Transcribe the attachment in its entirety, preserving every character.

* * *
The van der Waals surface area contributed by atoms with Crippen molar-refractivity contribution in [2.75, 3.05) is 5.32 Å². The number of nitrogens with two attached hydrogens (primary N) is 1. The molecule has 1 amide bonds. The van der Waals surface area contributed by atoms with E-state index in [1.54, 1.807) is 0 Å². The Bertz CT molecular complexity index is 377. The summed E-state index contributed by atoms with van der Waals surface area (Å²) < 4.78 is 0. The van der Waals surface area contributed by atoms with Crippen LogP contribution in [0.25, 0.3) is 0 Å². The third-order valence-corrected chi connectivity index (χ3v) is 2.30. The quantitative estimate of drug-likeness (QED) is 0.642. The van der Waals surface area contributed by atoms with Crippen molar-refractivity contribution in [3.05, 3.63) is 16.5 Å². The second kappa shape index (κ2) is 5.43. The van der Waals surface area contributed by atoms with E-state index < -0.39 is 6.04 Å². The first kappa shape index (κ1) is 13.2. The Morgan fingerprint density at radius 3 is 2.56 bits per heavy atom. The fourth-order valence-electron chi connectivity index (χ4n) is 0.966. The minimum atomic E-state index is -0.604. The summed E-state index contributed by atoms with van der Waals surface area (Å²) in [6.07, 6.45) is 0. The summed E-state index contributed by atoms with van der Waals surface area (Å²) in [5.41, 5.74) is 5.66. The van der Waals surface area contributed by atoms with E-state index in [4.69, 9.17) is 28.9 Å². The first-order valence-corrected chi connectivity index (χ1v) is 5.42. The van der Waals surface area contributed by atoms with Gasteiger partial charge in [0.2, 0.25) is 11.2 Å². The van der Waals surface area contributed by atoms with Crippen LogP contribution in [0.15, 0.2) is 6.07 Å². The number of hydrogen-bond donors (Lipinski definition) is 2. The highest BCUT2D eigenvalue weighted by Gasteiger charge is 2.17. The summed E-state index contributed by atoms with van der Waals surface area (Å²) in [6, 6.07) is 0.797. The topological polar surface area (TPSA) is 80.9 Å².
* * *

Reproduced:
The van der Waals surface area contributed by atoms with Crippen molar-refractivity contribution in [2.75, 3.05) is 5.32 Å². The number of nitrogens with two attached hydrogens (primary N) is 1. The molecule has 1 amide bonds. The van der Waals surface area contributed by atoms with E-state index in [1.54, 1.807) is 0 Å². The Bertz CT molecular complexity index is 377. The summed E-state index contributed by atoms with van der Waals surface area (Å²) < 4.78 is 0. The van der Waals surface area contributed by atoms with Crippen LogP contribution in [0.25, 0.3) is 0 Å². The third-order valence-corrected chi connectivity index (χ3v) is 2.30. The quantitative estimate of drug-likeness (QED) is 0.642. The van der Waals surface area contributed by atoms with Crippen molar-refractivity contribution in [3.05, 3.63) is 16.5 Å². The second kappa shape index (κ2) is 5.43. The van der Waals surface area contributed by atoms with E-state index < -0.39 is 6.04 Å². The first kappa shape index (κ1) is 13.2. The Morgan fingerprint density at radius 3 is 2.56 bits per heavy atom. The fourth-order valence-electron chi connectivity index (χ4n) is 0.966. The minimum atomic E-state index is -0.604. The summed E-state index contributed by atoms with van der Waals surface area (Å²) in [6.07, 6.45) is 0. The summed E-state index contributed by atoms with van der Waals surface area (Å²) in [5.41, 5.74) is 5.66. The van der Waals surface area contributed by atoms with E-state index in [4.69, 9.17) is 28.9 Å². The first-order valence-corrected chi connectivity index (χ1v) is 5.42. The van der Waals surface area contributed by atoms with Gasteiger partial charge in [0.2, 0.25) is 11.2 Å². The van der Waals surface area contributed by atoms with Crippen LogP contribution in [0.15, 0.2) is 6.07 Å². The number of hydrogen-bond donors (Lipinski definition) is 2. The highest BCUT2D eigenvalue weighted by Gasteiger charge is 2.17. The summed E-state index contributed by atoms with van der Waals surface area (Å²) in [6, 6.07) is 0.797. The topological polar surface area (TPSA) is 80.9 Å².